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Crime must not pay: Going after criminal assets

12 March 2012

Every year in Europe, hundreds of billions of euro go straight into the pockets of criminal gangs and the mafia. Despite efforts by law enforcement around Europe, much of the illegal profits remain in the hands of criminals. On Monday, the Commission proposed new rules for more effective and widespread confiscation of funds and other property acquired through crime. This will enhance the ability of Member States to confiscate assets that have been transferred to third parties, it will make it easier to confiscate criminal assets even when the suspect has fled and will ensure that competent authorities can temporarily freeze assets that risk disappearing if no action is taken.

"We need to hit criminals where it hurts, by going after the money, and we have to get their profits back in to the legal economy, especially in these times of crisis. Law enforcement and judicial authorities must have better tools to follow the money trail. They also need greater means with which to recover a more significant proportion of criminal assets," said Cecilia Malmström, Commissioner for Home Affairs.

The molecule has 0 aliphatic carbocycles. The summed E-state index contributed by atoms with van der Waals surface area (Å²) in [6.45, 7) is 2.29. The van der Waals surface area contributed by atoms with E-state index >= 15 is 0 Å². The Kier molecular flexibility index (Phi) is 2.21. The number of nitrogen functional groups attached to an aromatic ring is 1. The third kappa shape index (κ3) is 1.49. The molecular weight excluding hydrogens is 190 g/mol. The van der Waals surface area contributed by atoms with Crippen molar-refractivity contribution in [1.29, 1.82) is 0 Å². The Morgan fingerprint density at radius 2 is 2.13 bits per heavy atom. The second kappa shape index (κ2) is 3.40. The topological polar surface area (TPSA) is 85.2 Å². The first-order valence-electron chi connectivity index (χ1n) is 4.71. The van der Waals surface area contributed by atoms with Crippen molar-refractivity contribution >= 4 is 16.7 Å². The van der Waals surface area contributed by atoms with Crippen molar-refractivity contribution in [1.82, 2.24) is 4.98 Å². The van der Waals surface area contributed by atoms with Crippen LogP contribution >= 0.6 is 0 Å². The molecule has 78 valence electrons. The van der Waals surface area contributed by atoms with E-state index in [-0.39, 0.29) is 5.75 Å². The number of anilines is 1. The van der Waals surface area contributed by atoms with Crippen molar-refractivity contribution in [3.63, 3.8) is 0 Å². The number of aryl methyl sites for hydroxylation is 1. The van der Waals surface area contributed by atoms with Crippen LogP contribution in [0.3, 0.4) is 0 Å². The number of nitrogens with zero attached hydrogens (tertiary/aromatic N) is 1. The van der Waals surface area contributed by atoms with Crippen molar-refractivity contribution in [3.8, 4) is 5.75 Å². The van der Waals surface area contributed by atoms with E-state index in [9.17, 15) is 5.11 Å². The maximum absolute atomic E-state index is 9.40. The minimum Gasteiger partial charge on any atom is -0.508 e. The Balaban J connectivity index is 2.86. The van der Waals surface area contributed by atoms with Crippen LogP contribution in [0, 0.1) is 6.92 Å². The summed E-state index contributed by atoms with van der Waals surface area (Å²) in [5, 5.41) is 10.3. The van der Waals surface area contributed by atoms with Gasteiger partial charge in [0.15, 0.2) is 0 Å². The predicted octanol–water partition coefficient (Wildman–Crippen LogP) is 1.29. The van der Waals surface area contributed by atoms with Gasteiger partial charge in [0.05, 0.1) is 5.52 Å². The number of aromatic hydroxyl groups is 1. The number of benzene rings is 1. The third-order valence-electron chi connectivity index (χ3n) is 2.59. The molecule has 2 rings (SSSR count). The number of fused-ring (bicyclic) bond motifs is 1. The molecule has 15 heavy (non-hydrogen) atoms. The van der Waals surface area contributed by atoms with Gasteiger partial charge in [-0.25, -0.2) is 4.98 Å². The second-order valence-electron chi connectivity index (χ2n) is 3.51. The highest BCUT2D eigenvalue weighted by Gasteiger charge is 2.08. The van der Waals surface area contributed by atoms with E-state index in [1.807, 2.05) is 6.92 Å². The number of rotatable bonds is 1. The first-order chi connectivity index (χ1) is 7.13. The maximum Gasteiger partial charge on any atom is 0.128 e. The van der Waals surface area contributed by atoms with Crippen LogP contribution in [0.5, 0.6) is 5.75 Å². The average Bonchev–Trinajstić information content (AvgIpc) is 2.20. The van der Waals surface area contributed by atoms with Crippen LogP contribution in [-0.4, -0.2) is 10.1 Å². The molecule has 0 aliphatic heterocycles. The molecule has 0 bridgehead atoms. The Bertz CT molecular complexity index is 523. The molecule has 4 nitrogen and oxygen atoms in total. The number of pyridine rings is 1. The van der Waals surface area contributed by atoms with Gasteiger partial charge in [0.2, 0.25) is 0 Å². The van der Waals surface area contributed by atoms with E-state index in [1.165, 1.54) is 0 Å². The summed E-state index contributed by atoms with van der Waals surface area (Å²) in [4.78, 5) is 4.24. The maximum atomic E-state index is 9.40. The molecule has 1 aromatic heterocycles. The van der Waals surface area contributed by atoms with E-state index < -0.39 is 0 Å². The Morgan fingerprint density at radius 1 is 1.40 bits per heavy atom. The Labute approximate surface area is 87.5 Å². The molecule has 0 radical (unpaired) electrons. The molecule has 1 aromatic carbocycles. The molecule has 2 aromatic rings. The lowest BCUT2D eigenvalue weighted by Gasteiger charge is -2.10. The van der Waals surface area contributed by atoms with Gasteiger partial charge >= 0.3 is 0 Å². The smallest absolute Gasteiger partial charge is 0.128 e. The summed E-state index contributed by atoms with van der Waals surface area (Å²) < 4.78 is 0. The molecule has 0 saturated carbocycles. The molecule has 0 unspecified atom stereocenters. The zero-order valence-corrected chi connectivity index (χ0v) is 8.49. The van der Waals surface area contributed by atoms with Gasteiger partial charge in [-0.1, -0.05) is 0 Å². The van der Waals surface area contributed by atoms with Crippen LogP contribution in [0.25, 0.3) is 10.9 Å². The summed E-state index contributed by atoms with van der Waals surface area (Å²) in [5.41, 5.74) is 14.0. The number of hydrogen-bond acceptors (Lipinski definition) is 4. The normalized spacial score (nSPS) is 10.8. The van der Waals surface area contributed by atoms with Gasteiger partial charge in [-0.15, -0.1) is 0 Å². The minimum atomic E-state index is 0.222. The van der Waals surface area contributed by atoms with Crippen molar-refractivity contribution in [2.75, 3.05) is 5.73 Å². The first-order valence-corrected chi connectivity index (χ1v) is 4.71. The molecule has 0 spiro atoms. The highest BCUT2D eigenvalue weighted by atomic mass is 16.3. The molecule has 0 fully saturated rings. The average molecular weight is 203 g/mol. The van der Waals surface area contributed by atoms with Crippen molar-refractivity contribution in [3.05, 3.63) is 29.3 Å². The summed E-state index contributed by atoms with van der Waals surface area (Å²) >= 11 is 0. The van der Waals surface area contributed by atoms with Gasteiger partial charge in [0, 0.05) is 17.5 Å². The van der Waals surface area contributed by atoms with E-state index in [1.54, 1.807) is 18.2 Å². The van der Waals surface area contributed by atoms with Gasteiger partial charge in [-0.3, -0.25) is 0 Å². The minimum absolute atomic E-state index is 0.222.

At present, the amounts recovered from organised crime are modest if compared to the huge revenues generated by illegal activities such as drug trafficking, counterfeiting, human trafficking and small arms smuggling. These profits make criminal groups stronger and robs European citizens of tax money which could be invested in health care or schools.

According to UN estimates, the total amount of criminal proceeds generated in 2009 may have been approximately $2.1 trillion, or 3.6 per cent of global GDP in that year. While most of this dirty money is laundered and reinvested into the legal economy, currently less than 1% of the proceeds of crime are frozen and confiscated.

More: Read the full press release and questions and answers about the proposal, and watch a video of coonfiscated assets around Europe. Extracts from the press conference here.